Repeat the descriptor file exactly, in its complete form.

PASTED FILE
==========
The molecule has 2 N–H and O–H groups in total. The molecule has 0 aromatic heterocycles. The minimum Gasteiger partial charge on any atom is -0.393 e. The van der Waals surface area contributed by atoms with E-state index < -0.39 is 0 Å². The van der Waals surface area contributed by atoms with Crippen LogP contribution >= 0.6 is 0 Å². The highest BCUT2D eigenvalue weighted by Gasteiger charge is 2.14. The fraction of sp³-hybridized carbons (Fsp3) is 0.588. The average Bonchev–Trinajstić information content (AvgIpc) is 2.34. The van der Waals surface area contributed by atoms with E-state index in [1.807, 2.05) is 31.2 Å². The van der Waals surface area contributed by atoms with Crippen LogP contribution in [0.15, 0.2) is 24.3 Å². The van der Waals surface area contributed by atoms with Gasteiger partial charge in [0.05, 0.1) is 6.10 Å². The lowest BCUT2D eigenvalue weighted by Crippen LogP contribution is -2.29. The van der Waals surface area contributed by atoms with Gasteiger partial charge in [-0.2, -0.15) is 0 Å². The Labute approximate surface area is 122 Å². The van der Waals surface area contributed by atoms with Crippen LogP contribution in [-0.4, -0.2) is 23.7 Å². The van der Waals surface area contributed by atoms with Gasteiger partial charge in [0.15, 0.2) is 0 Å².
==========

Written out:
The molecule has 2 N–H and O–H groups in total. The molecule has 0 aromatic heterocycles. The minimum Gasteiger partial charge on any atom is -0.393 e. The van der Waals surface area contributed by atoms with E-state index < -0.39 is 0 Å². The van der Waals surface area contributed by atoms with Crippen LogP contribution >= 0.6 is 0 Å². The highest BCUT2D eigenvalue weighted by Gasteiger charge is 2.14. The fraction of sp³-hybridized carbons (Fsp3) is 0.588. The average Bonchev–Trinajstić information content (AvgIpc) is 2.34. The van der Waals surface area contributed by atoms with E-state index in [1.807, 2.05) is 31.2 Å². The van der Waals surface area contributed by atoms with Crippen LogP contribution in [0.15, 0.2) is 24.3 Å². The van der Waals surface area contributed by atoms with Gasteiger partial charge in [0.05, 0.1) is 6.10 Å². The lowest BCUT2D eigenvalue weighted by Crippen LogP contribution is -2.29. The van der Waals surface area contributed by atoms with Gasteiger partial charge in [-0.2, -0.15) is 0 Å². The Labute approximate surface area is 122 Å². The van der Waals surface area contributed by atoms with Crippen LogP contribution in [-0.4, -0.2) is 23.7 Å². The van der Waals surface area contributed by atoms with Gasteiger partial charge in [0.15, 0.2) is 0 Å².